If you haven't already planted your peas, radishes, beets, carrots, and other cold vegetables, hop to it. This reminds me that I need to pick up some chicken wire, because the bunnies are ubiquitous and they love to mow down pea shoots. Right now I am keeping the rabbits at bay with a rotten egg spray, but I don't like to use that on the plants too much because I don't want too much sulfur in the beds. I don't know if this worry is warranted or not, but my onions are in the same bed, and onions become hot because of sulfur.
I thinned my onion bed (nodding, or Egyptian onions) and was able to give away a bunch. This was exciting. I also planted some new varieties in pots. I still have a bunch of nodding onions sitting in a long planter that will be given away, or be cooked by me. Perhaps it's time to make an onion tart or preserve!
I am so excited to see the shoots coming up in the garden! My friend Jerica and her three year-old Henry helped me thin the radishes the other day by eating the tops of the ones we removed. I had never tried this before, but they were delicious. So many plants have delicious greens. I was reminded of this during our interview with chef Bryan Voltaggio of Volt on April 10, where he talked about his tribulations in New York City when trying to find beets with the greens attached. I am a huge fan of beet greens and am happy to report that the beets are about half an inch high now. Carrots are about the same. As of yesterday the radishes were ahead of everything else at about an inch high, but the peas shot up over night to about 2 and a half inches.
I transcribed the interview with Chef Bryan last night (well, 25 minutes of it, the most relevant part) and have sent it over to my co-bloggers to review and add pictures. It will be up tonight or tomorrow. I decided to use the interview pretty much word-for-word, because I think the whole thing is awesome. I was really impressed by how important it is to Bryan to support the local producers, and the many ways he has tried to make this possible. I enjoyed doing this so much, though it took about 6 hours to transcribe the tape, and am going to do more interviews in the future for sure.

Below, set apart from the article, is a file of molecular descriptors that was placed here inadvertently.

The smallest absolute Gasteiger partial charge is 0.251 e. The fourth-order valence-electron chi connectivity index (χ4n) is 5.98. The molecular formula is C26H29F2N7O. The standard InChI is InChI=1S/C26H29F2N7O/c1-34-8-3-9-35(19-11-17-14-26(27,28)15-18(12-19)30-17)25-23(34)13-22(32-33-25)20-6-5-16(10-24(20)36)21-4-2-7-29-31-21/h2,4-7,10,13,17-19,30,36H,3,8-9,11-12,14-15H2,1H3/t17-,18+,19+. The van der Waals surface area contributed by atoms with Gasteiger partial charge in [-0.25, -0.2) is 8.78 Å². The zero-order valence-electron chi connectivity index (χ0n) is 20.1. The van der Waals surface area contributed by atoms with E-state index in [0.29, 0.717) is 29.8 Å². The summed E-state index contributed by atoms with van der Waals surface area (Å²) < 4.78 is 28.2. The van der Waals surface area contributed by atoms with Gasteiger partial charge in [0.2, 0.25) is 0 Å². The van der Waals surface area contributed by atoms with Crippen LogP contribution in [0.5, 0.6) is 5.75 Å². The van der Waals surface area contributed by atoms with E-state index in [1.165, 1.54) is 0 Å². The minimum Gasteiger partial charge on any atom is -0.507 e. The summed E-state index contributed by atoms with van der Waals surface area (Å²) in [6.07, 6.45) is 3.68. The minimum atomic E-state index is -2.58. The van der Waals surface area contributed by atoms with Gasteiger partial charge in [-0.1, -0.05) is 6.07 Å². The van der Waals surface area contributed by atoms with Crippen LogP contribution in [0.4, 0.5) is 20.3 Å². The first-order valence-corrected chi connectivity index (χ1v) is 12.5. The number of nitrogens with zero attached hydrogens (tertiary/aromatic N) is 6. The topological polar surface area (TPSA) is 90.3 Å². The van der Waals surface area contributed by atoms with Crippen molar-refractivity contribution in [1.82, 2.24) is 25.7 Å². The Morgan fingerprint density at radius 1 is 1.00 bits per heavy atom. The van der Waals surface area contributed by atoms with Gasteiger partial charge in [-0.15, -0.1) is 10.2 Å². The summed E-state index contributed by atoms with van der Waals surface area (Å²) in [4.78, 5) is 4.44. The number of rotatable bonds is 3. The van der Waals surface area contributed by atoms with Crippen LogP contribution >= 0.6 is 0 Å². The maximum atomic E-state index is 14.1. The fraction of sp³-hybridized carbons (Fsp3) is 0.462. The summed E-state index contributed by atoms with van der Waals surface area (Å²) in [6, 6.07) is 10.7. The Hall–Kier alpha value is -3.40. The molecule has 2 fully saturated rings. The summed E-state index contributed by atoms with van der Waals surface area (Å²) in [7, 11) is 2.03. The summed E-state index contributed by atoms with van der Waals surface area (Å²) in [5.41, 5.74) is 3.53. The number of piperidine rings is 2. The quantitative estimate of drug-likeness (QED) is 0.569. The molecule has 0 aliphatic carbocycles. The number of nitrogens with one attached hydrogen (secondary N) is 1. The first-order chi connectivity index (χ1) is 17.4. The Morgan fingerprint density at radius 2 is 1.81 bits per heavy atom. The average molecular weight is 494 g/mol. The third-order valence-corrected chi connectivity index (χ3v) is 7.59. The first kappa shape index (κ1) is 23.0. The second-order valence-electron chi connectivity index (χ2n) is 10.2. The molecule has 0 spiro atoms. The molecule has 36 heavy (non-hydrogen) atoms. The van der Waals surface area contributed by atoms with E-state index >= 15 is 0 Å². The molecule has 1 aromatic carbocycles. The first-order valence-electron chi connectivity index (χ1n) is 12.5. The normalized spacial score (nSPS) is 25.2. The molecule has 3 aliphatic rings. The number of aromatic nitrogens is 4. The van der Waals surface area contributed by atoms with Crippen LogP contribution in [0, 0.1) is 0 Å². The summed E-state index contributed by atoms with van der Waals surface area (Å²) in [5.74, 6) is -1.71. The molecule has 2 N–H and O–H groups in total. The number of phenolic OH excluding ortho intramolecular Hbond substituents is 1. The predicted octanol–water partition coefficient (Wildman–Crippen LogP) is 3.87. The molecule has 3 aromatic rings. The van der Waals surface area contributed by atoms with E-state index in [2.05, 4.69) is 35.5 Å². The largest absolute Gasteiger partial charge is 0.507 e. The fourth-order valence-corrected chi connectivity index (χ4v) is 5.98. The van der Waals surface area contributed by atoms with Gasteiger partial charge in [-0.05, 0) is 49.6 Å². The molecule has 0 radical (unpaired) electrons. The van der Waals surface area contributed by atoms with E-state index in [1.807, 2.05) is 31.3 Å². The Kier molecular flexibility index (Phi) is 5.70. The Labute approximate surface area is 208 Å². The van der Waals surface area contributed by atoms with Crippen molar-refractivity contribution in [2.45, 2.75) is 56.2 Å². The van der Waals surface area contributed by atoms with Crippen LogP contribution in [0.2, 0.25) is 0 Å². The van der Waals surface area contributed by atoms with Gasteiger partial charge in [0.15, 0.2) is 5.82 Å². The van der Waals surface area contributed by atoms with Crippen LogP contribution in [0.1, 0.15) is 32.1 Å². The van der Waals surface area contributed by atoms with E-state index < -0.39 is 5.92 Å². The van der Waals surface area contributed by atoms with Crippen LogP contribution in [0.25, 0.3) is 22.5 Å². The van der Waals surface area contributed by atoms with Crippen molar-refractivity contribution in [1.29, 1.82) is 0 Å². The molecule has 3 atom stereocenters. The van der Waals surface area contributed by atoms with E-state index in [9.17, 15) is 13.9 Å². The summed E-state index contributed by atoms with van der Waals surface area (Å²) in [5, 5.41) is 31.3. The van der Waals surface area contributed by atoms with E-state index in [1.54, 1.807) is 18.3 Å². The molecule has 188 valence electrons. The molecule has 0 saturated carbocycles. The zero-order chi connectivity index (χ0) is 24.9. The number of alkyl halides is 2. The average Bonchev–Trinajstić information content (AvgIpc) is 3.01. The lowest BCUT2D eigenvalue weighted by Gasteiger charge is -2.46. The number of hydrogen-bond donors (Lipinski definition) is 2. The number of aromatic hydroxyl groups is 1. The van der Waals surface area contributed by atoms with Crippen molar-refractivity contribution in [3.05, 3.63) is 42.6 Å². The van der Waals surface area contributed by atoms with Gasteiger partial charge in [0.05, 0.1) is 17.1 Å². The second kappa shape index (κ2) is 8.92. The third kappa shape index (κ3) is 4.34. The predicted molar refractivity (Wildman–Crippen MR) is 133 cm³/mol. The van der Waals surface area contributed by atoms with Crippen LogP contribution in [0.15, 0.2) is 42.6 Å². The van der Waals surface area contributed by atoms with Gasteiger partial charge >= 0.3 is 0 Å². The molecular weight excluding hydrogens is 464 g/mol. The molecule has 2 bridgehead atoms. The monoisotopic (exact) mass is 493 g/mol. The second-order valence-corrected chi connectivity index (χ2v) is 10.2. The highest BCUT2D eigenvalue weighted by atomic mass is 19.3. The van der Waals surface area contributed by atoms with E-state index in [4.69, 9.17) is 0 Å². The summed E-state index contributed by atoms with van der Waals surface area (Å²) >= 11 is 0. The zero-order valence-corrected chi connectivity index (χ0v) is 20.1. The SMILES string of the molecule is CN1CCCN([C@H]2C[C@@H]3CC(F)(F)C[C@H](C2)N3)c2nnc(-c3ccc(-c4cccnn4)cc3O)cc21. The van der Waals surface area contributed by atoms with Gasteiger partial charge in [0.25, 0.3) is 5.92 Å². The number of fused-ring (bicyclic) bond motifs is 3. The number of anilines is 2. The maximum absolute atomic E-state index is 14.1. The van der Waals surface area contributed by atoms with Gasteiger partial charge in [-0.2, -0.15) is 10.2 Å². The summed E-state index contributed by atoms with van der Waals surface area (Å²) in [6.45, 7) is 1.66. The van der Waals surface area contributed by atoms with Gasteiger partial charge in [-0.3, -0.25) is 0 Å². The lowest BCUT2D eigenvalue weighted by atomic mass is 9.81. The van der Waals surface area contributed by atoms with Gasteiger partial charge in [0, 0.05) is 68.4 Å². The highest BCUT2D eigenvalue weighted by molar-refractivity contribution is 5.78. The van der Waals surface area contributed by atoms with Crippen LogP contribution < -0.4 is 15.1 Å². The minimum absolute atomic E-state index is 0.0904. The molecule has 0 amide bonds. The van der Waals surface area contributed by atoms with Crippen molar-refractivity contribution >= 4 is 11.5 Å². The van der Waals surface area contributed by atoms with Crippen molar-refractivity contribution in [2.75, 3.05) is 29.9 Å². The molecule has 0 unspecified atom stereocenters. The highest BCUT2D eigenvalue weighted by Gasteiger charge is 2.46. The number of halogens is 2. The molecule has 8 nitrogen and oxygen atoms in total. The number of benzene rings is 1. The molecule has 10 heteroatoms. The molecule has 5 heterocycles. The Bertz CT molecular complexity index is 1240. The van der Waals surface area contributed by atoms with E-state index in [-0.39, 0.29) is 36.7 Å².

I have my sights set on interviewing Chef James from Isabella's next, because of their weekday breakfasts where they feature local foods. I have organized a breakfast for my Project Manager coworkers for before work tomorrow, so I will try to talk to him while I am there.
I ran into Jeremy Hauck from the Gazette today at lunch and learned that he is going to be writing a story about morel foraging this week. If you are a forager, he is looking for people to interview. You can email him at email@example.com. Jeremy told me that someone in his office reads our blog and loves it. To the reader at the Gazette- thanks!
I was also excited when I heard from Hilda Staples at Volt that Yeon's post about building raised beds inspired them to build their own- in the rain!
Yeon and I are hoping to do a farm visit this week; we'd like to do these on a semiregular basis this year.
We are also hoping to organize a farmer's market festival for the end of May; more on that as we get going. So far we have a band and a cooking demonstration lined up.
I also want to call your attention to the fact that we added a list of local food and ag blogs. These are our friends and I encourage you to check them out. If you know of one, let us know and we'll post it.
If you are a producer or user of local agricultural products and would like to share posts on products and events this year, drop us a line. We love to promote the efforts of our local farmers. We are especially interested in posting emails from farmers to the blog so that our readers will know about your products as they come into season.